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It must have been difficult to imagine that the coat Burberry created during the Great War would be so successful after the conflict ended, but that’s how things turned out. More than 100 years later, the “trench coat” (thus named because it was worn in the trenches) continues to be popular.
Raincoats had already existed since the early 19th century — both for civilians and for the military — but they were made of a rubberized cloth that was as effective for repelling water as it was for making its wearer hot. (Besides that, they were heavy and smelled bad.)
Then, Thomas Burberry arrived — a cloth merchant who, at the age of 21 (in 1856), decided to start his own coat-making company. In 1879, inspired by the waterproof smocks used by the shepherds of Hampshire, he created gabardine, an innovative cloth that breathed while being waterproof, and which was light, comfortable, and effective at protecting from the rain.
In 1912, Burberry saw the opportunity to use this cloth to design part of British officials’ uniforms, as what they needed was precisely a cloth that was strong and waterproof, but also light enough to allow easy movement. Thus, the famous long khaki raincoat was born. (It was made this color to match the rest of the uniform; if there was anything that the British had learned during the rebellion in India, it was that beige is an effective camouflage in sandy areas and dirt surfaces. In fact, khaki means “dust” in Hindi, one of the official languages of India.) The plaid interior was emblematic of the Burberry brand. Burberry called it “The Tielocken,” but the public baptized it with the name of “trench coat.”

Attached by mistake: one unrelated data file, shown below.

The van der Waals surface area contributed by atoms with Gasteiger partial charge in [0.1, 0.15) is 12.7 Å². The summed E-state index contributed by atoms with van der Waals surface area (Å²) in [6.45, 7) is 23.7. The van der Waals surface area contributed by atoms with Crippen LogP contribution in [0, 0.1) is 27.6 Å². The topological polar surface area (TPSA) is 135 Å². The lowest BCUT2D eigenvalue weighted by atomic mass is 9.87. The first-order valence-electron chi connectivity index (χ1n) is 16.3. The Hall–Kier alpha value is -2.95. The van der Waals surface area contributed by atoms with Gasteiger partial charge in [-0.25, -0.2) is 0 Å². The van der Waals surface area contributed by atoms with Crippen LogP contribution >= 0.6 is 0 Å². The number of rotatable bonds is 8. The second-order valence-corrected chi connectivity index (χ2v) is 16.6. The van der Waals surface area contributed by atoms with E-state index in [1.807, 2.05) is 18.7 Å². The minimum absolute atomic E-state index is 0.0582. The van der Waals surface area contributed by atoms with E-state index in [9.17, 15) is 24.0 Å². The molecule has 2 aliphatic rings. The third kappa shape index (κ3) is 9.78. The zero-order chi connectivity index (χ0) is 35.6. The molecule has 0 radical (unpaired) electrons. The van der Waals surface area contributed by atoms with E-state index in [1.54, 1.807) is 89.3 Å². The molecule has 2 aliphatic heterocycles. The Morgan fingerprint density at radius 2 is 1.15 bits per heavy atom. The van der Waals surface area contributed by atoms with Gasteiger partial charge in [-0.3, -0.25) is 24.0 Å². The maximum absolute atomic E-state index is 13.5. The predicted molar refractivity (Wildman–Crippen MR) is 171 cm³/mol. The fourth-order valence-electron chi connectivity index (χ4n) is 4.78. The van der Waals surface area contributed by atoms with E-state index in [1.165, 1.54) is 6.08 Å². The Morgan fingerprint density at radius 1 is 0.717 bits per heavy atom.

Besides the color, Burberry incorporated other details to satisfy the needs of those soldiers of the early 20th century. For example, they had D-shaped rings for clipping on equipment (binoculars, pistols, etc.), deep pockets to provide more storage space, straps on the shoulders for epaulettes so as to indicate military rank, and other characteristics that made these raincoats both elegant and practical.
However, don’t assume that all the soldiers in the British army looked like classical English gentlemen on the battlefield. Each Burberry trench coat could take up to three months to be produced, and they were fairly expensive, so they were only acquired by high-ranking military men who, at that time, were usually representatives of the upper class.
Patriotic sentiment inspired many men to want to wear trench coats in their daily life — although, of course, it was a version without the elements exclusive to the military. Even after the war, trench coats continued to be produced, because they were appreciated for their classic design and utilitarian fabric, especially useful when traveling. Other brands began to copy them, and to call them trench coats as well.
When World War II came, the trench coat’s popularity received an additional boost, mainly because it received a second source of publicity: the greatest stars of Hollywood (both men and women) started wearing trench coats in movies. How could we forget, for instance, Humphrey Bogart with his Burberry trench coat bidding farewell to Ingrid Bergman in the last scene of Casablanca (1942)? Or Audrey Hepburn’s kiss in the rain in Breakfast at Tiffany’s (1961)?
Today, the English brand continues to produce its trench coat (with slight modifications to modernize it), and its marketing continues to use famous entertainers to remind us of the great history of this iconic piece of clothing, which, at its origin, was a synonym of war, but today is a symbol of timeless glamor.